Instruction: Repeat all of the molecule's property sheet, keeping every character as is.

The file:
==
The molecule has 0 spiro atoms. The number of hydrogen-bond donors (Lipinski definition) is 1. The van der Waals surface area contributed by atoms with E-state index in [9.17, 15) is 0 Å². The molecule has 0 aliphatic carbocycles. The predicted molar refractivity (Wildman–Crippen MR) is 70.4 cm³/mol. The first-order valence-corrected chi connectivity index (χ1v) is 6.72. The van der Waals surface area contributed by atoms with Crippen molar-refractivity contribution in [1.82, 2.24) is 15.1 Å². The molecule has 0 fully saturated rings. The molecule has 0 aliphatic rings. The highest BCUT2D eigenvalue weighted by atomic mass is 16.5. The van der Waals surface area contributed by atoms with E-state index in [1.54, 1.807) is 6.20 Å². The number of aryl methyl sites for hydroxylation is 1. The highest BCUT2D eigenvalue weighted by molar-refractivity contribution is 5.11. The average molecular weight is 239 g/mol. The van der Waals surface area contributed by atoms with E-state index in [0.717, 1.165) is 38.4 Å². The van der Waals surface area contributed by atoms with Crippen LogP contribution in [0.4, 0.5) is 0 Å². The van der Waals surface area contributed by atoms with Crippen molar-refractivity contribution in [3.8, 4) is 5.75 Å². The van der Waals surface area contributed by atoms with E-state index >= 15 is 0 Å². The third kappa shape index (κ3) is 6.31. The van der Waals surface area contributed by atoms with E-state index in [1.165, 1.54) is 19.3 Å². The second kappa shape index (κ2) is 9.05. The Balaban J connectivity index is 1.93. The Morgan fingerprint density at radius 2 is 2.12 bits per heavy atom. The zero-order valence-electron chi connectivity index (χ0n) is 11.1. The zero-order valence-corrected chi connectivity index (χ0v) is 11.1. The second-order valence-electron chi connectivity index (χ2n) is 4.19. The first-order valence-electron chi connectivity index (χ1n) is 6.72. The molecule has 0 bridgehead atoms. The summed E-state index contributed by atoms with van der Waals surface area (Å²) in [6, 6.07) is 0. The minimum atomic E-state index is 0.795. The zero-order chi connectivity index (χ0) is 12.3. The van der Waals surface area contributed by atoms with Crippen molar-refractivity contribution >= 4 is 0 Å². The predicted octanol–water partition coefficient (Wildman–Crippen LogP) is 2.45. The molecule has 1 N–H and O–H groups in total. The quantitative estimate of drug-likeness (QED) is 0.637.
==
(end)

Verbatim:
The molecule has 0 spiro atoms. The number of hydrogen-bond donors (Lipinski definition) is 1. The van der Waals surface area contributed by atoms with E-state index in [9.17, 15) is 0 Å². The molecule has 0 aliphatic carbocycles. The predicted molar refractivity (Wildman–Crippen MR) is 70.4 cm³/mol. The first-order valence-corrected chi connectivity index (χ1v) is 6.72. The van der Waals surface area contributed by atoms with Crippen molar-refractivity contribution in [1.82, 2.24) is 15.1 Å². The molecule has 0 fully saturated rings. The molecule has 0 aliphatic rings. The highest BCUT2D eigenvalue weighted by atomic mass is 16.5. The van der Waals surface area contributed by atoms with E-state index in [1.54, 1.807) is 6.20 Å². The number of aryl methyl sites for hydroxylation is 1. The highest BCUT2D eigenvalue weighted by molar-refractivity contribution is 5.11. The average molecular weight is 239 g/mol. The van der Waals surface area contributed by atoms with E-state index in [0.717, 1.165) is 38.4 Å². The van der Waals surface area contributed by atoms with Crippen LogP contribution in [0.4, 0.5) is 0 Å². The van der Waals surface area contributed by atoms with Crippen molar-refractivity contribution in [3.8, 4) is 5.75 Å². The van der Waals surface area contributed by atoms with E-state index >= 15 is 0 Å². The third kappa shape index (κ3) is 6.31. The van der Waals surface area contributed by atoms with E-state index in [1.165, 1.54) is 19.3 Å². The second kappa shape index (κ2) is 9.05. The Balaban J connectivity index is 1.93. The Morgan fingerprint density at radius 2 is 2.12 bits per heavy atom. The zero-order valence-electron chi connectivity index (χ0n) is 11.1. The zero-order valence-corrected chi connectivity index (χ0v) is 11.1. The second-order valence-electron chi connectivity index (χ2n) is 4.19. The first-order valence-electron chi connectivity index (χ1n) is 6.72. The molecule has 0 bridgehead atoms. The summed E-state index contributed by atoms with van der Waals surface area (Å²) in [6, 6.07) is 0. The minimum atomic E-state index is 0.795. The zero-order chi connectivity index (χ0) is 12.3. The van der Waals surface area contributed by atoms with Crippen molar-refractivity contribution >= 4 is 0 Å². The predicted octanol–water partition coefficient (Wildman–Crippen LogP) is 2.45. The molecule has 1 N–H and O–H groups in total. The quantitative estimate of drug-likeness (QED) is 0.637.